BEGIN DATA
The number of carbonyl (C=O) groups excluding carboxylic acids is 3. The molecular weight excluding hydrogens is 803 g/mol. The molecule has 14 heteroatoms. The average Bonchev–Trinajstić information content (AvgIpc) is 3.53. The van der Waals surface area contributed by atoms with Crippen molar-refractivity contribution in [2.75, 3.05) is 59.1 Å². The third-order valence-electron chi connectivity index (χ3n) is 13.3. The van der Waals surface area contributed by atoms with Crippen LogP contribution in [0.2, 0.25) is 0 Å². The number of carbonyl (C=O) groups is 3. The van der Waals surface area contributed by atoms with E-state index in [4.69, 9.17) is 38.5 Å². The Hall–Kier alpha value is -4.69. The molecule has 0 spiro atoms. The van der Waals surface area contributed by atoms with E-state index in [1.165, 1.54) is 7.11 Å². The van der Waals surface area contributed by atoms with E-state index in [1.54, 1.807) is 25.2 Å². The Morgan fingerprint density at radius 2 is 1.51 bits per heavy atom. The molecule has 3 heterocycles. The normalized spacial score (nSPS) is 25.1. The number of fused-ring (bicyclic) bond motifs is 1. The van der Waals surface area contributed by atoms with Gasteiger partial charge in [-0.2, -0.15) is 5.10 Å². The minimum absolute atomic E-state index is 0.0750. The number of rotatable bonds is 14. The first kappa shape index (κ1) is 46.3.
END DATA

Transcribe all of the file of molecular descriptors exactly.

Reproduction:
The number of carbonyl (C=O) groups excluding carboxylic acids is 3. The molecular weight excluding hydrogens is 803 g/mol. The molecule has 14 heteroatoms. The average Bonchev–Trinajstić information content (AvgIpc) is 3.53. The van der Waals surface area contributed by atoms with Crippen molar-refractivity contribution in [2.75, 3.05) is 59.1 Å². The third-order valence-electron chi connectivity index (χ3n) is 13.3. The van der Waals surface area contributed by atoms with Crippen LogP contribution in [0.2, 0.25) is 0 Å². The number of carbonyl (C=O) groups is 3. The van der Waals surface area contributed by atoms with E-state index in [4.69, 9.17) is 38.5 Å². The Hall–Kier alpha value is -4.69. The molecule has 0 spiro atoms. The van der Waals surface area contributed by atoms with E-state index in [1.165, 1.54) is 7.11 Å². The van der Waals surface area contributed by atoms with E-state index in [1.54, 1.807) is 25.2 Å². The Morgan fingerprint density at radius 2 is 1.51 bits per heavy atom. The molecule has 3 heterocycles. The normalized spacial score (nSPS) is 25.1. The number of fused-ring (bicyclic) bond motifs is 1. The van der Waals surface area contributed by atoms with Gasteiger partial charge in [-0.2, -0.15) is 5.10 Å². The minimum absolute atomic E-state index is 0.0750. The number of rotatable bonds is 14. The first kappa shape index (κ1) is 46.3.